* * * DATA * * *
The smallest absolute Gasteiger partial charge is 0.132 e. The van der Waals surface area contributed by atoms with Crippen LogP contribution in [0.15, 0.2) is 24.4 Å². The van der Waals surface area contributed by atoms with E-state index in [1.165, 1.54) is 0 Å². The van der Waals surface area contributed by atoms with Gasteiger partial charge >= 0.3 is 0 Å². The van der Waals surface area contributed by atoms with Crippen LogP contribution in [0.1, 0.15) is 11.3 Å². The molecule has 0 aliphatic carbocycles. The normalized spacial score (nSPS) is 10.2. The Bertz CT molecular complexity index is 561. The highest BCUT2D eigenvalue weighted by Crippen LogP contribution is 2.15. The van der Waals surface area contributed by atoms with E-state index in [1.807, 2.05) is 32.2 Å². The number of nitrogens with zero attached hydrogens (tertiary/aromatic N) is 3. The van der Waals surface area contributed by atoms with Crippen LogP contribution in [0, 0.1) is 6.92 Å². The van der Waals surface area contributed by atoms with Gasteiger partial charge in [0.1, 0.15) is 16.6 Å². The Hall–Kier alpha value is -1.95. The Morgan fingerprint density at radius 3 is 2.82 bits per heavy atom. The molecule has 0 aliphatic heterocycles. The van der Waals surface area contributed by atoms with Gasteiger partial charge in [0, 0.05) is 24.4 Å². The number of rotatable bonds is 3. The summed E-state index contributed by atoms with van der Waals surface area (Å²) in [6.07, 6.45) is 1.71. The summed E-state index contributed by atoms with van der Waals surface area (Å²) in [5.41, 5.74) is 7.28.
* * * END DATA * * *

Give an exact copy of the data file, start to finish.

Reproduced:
The smallest absolute Gasteiger partial charge is 0.132 e. The van der Waals surface area contributed by atoms with Crippen LogP contribution in [0.15, 0.2) is 24.4 Å². The van der Waals surface area contributed by atoms with E-state index in [1.165, 1.54) is 0 Å². The van der Waals surface area contributed by atoms with Gasteiger partial charge >= 0.3 is 0 Å². The van der Waals surface area contributed by atoms with Crippen LogP contribution in [0.1, 0.15) is 11.3 Å². The molecule has 0 aliphatic carbocycles. The normalized spacial score (nSPS) is 10.2. The Bertz CT molecular complexity index is 561. The highest BCUT2D eigenvalue weighted by Crippen LogP contribution is 2.15. The van der Waals surface area contributed by atoms with E-state index in [1.807, 2.05) is 32.2 Å². The number of nitrogens with zero attached hydrogens (tertiary/aromatic N) is 3. The van der Waals surface area contributed by atoms with Crippen LogP contribution in [0, 0.1) is 6.92 Å². The van der Waals surface area contributed by atoms with Gasteiger partial charge in [0.1, 0.15) is 16.6 Å². The Hall–Kier alpha value is -1.95. The Morgan fingerprint density at radius 3 is 2.82 bits per heavy atom. The molecule has 0 aliphatic heterocycles. The van der Waals surface area contributed by atoms with Gasteiger partial charge in [0, 0.05) is 24.4 Å². The number of rotatable bonds is 3. The summed E-state index contributed by atoms with van der Waals surface area (Å²) in [6.07, 6.45) is 1.71. The summed E-state index contributed by atoms with van der Waals surface area (Å²) in [5.41, 5.74) is 7.28.